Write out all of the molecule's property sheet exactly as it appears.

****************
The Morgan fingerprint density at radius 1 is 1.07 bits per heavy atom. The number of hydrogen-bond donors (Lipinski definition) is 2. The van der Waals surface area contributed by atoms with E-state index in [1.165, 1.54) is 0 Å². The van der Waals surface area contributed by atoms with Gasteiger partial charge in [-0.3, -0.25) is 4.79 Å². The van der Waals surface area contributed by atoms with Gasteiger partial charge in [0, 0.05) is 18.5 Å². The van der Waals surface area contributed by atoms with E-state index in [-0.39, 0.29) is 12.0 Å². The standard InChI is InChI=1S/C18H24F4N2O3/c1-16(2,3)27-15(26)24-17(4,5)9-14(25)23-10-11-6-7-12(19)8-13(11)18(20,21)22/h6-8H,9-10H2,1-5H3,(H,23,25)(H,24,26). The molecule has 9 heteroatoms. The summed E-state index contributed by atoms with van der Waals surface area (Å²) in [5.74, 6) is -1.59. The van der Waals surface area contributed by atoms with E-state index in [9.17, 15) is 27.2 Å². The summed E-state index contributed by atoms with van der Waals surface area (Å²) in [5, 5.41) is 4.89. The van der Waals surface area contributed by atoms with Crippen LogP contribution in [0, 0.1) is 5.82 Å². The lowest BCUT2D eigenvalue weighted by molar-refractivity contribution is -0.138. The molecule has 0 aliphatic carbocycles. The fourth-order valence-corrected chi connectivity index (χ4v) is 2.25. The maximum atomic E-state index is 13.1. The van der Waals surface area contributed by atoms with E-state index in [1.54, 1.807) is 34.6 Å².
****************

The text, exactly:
The Morgan fingerprint density at radius 1 is 1.07 bits per heavy atom. The number of hydrogen-bond donors (Lipinski definition) is 2. The van der Waals surface area contributed by atoms with E-state index in [1.165, 1.54) is 0 Å². The van der Waals surface area contributed by atoms with Gasteiger partial charge in [-0.3, -0.25) is 4.79 Å². The van der Waals surface area contributed by atoms with Gasteiger partial charge in [0, 0.05) is 18.5 Å². The van der Waals surface area contributed by atoms with E-state index in [-0.39, 0.29) is 12.0 Å². The standard InChI is InChI=1S/C18H24F4N2O3/c1-16(2,3)27-15(26)24-17(4,5)9-14(25)23-10-11-6-7-12(19)8-13(11)18(20,21)22/h6-8H,9-10H2,1-5H3,(H,23,25)(H,24,26). The molecule has 9 heteroatoms. The summed E-state index contributed by atoms with van der Waals surface area (Å²) in [5.74, 6) is -1.59. The van der Waals surface area contributed by atoms with E-state index in [9.17, 15) is 27.2 Å². The summed E-state index contributed by atoms with van der Waals surface area (Å²) in [5, 5.41) is 4.89. The van der Waals surface area contributed by atoms with Crippen LogP contribution in [0, 0.1) is 5.82 Å². The lowest BCUT2D eigenvalue weighted by molar-refractivity contribution is -0.138. The molecule has 0 aliphatic carbocycles. The fourth-order valence-corrected chi connectivity index (χ4v) is 2.25. The maximum atomic E-state index is 13.1. The van der Waals surface area contributed by atoms with E-state index in [1.54, 1.807) is 34.6 Å².